Disconnected

I want to emphasize I am not perfect, I never claimed to be, and I know I never will be.

However, I find the older I get and the more I learn about my family, the more disconnected I feel from them. This is especially true of my father. It amazes me how I had the best relationship with him as a kid, but as an adult, it’s the polar opposite. I suppose that’s the curse of losing one’s innocence.

The biggest barrier is my attempts to learn financial responsibility. It really astounds me no one – absolutely no one – in my (immediate) family has any clue about finances, and at this point, it’s now a case of being unable to teach an old dog new tricks. My biggest mistakes – attending college when I wasn’t ready and financing my first car with a co-signer – came out of pressure, but the upside is those mistakes made it abundantly clear my family, no matter how much I love them, are not the people to go to for life advice. Regarding cars particularly, knowing about them does not correlate with having any financial sense.

For the record, I am aware financing a car can be a good decision. However, my father makes barely more money than me (I bring in roughly $2K a month), but his car payment plus insurance nearly equals my household’s rent. And in all the years he had to save money with his late girlfriend paying most of their household expenses (including rent), he never did. Simultaneously, my dad complains constantly he hates living with his dad. Find the problem.

I taught myself planning, budgeting, and saving, and as of late, I’m learning about investing, which a good friend got me started on. Am I perfect? Absolutely not. But I reached the point I’m able to plan out a month’s worth of expenses, and move them around as needed. Though I have a bad habit of frivolous spending I’m trying to kick, I stick to my budget, including savings, and I don’t sacrifice bills for pleasure. The bit of money I spend frivolously is the remainder after all my week’s expenses are paid.

It’s indeed strange to be berated for trying to be responsible, and I feel the more I try to pull myself together and recover from my mistakes, the more distant I grow from my family. It’s truly not something I like, but have no clue how to fix. How do you re-connect with people you can’t talk to, you can’t look up to, you can’t trust with advice? I don’t mean my personal goals. I can’t talk to them about the future, about finance, about feelings, about anything. How do I re-connect without feeling like I’m making myself small?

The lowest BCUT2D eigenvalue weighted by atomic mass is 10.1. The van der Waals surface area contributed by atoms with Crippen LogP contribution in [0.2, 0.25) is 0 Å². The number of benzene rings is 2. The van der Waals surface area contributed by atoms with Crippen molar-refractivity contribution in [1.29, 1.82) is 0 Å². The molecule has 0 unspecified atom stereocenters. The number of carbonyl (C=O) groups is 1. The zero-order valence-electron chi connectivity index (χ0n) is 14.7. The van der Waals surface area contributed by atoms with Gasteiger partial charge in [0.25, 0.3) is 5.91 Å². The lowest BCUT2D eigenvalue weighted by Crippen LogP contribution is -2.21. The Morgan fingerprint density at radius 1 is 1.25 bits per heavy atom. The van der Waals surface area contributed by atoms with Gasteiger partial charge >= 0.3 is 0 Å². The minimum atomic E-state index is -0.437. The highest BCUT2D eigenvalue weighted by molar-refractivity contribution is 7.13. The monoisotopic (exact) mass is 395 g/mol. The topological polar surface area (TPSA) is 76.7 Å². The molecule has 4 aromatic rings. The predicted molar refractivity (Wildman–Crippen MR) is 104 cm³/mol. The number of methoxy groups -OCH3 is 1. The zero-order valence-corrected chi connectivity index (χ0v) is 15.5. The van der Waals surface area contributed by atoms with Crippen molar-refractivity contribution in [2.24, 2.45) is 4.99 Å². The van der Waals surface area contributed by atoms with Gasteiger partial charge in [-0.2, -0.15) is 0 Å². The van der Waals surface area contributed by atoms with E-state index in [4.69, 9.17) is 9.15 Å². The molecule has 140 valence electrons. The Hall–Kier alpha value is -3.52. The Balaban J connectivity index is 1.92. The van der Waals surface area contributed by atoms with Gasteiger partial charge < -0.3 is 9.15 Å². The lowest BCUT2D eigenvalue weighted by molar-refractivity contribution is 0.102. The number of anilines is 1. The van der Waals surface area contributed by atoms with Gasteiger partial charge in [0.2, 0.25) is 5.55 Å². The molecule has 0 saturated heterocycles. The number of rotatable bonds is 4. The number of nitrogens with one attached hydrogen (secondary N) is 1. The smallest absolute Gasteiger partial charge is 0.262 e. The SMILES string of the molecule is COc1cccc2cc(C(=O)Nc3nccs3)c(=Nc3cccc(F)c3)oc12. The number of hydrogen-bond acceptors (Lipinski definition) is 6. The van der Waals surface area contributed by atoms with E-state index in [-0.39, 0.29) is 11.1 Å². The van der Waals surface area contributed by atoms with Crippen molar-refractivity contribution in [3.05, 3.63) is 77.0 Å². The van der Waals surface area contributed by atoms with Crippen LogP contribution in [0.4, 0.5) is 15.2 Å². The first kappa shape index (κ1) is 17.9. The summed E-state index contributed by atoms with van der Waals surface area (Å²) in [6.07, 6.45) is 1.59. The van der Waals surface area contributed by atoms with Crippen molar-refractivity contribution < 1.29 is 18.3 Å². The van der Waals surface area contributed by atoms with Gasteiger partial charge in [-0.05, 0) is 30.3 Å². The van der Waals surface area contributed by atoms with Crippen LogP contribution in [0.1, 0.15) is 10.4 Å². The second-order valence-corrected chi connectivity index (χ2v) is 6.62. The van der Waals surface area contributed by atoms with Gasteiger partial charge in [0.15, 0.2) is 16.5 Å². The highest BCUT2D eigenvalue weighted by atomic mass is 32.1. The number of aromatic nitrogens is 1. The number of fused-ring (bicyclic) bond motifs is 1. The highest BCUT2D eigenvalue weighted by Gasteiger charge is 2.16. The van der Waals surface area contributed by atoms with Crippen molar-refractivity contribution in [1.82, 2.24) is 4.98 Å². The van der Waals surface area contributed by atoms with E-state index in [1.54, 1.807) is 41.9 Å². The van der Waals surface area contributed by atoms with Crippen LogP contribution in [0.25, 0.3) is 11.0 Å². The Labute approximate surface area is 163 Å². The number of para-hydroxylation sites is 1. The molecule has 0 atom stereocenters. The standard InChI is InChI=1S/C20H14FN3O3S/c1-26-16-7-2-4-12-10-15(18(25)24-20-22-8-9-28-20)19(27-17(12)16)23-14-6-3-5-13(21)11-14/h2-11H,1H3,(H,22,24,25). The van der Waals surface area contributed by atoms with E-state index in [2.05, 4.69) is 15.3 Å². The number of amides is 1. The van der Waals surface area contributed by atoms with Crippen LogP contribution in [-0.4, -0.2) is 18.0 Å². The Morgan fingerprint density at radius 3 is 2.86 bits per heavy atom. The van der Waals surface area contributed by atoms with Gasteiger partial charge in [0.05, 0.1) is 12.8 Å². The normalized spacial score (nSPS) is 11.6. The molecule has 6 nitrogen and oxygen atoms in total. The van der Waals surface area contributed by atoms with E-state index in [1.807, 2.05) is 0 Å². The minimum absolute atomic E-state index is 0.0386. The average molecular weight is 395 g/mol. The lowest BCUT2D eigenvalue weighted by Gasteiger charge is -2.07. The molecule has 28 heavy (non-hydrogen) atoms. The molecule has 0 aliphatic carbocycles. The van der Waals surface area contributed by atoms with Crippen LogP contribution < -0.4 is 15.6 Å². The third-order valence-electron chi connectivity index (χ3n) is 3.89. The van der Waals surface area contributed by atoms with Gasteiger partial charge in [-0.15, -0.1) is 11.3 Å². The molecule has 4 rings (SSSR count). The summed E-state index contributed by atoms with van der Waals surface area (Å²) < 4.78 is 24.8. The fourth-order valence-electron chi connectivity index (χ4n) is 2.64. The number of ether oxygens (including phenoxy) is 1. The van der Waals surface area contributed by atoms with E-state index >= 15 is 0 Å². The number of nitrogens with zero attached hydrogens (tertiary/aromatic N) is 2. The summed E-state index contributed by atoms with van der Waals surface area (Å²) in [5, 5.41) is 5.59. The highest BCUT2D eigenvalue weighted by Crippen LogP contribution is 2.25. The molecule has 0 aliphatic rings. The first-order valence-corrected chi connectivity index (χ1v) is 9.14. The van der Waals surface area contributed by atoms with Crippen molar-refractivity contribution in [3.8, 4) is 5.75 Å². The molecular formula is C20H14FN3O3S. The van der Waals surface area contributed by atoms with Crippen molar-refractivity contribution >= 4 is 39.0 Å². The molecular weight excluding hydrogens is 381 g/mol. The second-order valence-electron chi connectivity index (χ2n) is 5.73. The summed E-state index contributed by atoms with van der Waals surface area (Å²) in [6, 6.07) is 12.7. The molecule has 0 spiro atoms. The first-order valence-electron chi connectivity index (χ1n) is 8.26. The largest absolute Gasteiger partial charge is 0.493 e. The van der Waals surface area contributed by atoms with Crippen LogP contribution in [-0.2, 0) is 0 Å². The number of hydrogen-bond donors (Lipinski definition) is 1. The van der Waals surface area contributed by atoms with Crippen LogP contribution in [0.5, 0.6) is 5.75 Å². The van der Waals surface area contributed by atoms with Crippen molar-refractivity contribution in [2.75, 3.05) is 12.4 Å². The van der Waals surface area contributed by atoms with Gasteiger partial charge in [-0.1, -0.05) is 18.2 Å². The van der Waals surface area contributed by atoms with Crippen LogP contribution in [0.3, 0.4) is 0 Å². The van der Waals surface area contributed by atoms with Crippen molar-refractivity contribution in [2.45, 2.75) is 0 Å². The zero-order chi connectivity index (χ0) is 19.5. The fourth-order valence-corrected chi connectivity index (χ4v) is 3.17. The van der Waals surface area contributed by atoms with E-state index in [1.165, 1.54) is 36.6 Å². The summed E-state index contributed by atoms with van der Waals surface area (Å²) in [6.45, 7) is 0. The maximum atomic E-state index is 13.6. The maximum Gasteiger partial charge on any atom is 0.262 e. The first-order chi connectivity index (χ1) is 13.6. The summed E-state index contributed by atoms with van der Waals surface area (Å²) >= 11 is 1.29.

If you know, please teach me.

“Children Are The Future!”

…until when?

This is an expression I noticed goes in a cycle.

I remember as a kid (age still in single digits) in summer camp, the counselors taught us a song about how “we” (the present kids) are the future.

My 27th birthday is next month. I don’t think I’m the future anymore.

Exactly how long are kids the future?

Legally speaking, childhood lasts until the age of eighteen. But life does not, and it goes without saying people are in their twenties (especially under 25) are considered adults only in the legal definition of the word. One of my former bosses told me I’m a baby after I told him I was 23. Barring premature death, 18-year-olds are still have a long future, but no one is singing about how young adults are the future.

No one idealizes teenagers either. In fact, the teen years are notoriously hated because they’re not adorable cherubs anymore, but they’re still too young to be (legally) kicked out of the house. Nobody gushes about cute teen clothes or posts a thousand pictures of a cute thing their teenager did (that’s a good thing!). So, I’d argue few people consider teenagers the future either. At least, not unless they’re joking the future is doomed, thanks to whatever stupid trend is currently getting attention on the internet.

That leaves kids under the age of 13. That’s a very short future.

I was born in 1994, so I’ll use that as an example. After 2007, I was no longer the future. I still had a (terrible) future, but as far as society was concerned, I was no longer “the future”.

Here’s a hopefully not-too-crazy question: Why is the future always romanticized? Why does nobody care about the present?

Presumably, the thought is the present sucks (and I wholeheartedly agree!), but the future eventually becomes the present. If the future is bright, but the present sucks, and the bright future eventually becomes the sucky present, why do we continually look forward to the future? This cycle never stops, which ultimately means it never gets better.

That was certainly a depressing revelation.

Children are the future in the sense they will grow and age over time. But at 13, 18, 25, 30, they are still the future. I’d argue anyone with at least twenty years left to live is the future. But kids are cute blank slates, so it’s much easier to picture a bright future of them before they reach that future.